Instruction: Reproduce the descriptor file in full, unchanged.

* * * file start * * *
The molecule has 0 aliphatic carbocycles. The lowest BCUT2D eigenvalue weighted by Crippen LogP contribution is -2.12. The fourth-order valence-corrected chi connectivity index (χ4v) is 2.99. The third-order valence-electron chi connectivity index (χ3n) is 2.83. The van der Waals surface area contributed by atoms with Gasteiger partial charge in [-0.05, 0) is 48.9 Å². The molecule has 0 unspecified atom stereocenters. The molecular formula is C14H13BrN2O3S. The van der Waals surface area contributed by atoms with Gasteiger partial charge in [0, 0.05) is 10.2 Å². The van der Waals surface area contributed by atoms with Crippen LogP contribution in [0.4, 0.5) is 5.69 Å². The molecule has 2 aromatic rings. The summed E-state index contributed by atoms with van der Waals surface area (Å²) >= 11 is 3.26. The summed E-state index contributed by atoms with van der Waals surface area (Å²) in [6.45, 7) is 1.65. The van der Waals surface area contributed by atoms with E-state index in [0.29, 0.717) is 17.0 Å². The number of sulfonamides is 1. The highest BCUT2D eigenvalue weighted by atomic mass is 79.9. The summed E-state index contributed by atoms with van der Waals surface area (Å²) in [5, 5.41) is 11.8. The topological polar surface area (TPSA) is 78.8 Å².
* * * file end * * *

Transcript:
The molecule has 0 aliphatic carbocycles. The lowest BCUT2D eigenvalue weighted by Crippen LogP contribution is -2.12. The fourth-order valence-corrected chi connectivity index (χ4v) is 2.99. The third-order valence-electron chi connectivity index (χ3n) is 2.83. The van der Waals surface area contributed by atoms with Gasteiger partial charge in [-0.05, 0) is 48.9 Å². The molecule has 0 unspecified atom stereocenters. The molecular formula is C14H13BrN2O3S. The van der Waals surface area contributed by atoms with Gasteiger partial charge in [0, 0.05) is 10.2 Å². The van der Waals surface area contributed by atoms with Crippen LogP contribution in [0.4, 0.5) is 5.69 Å². The molecule has 2 aromatic rings. The summed E-state index contributed by atoms with van der Waals surface area (Å²) >= 11 is 3.26. The summed E-state index contributed by atoms with van der Waals surface area (Å²) in [6.45, 7) is 1.65. The van der Waals surface area contributed by atoms with E-state index in [0.29, 0.717) is 17.0 Å². The number of sulfonamides is 1. The highest BCUT2D eigenvalue weighted by atomic mass is 79.9. The summed E-state index contributed by atoms with van der Waals surface area (Å²) in [5, 5.41) is 11.8. The topological polar surface area (TPSA) is 78.8 Å².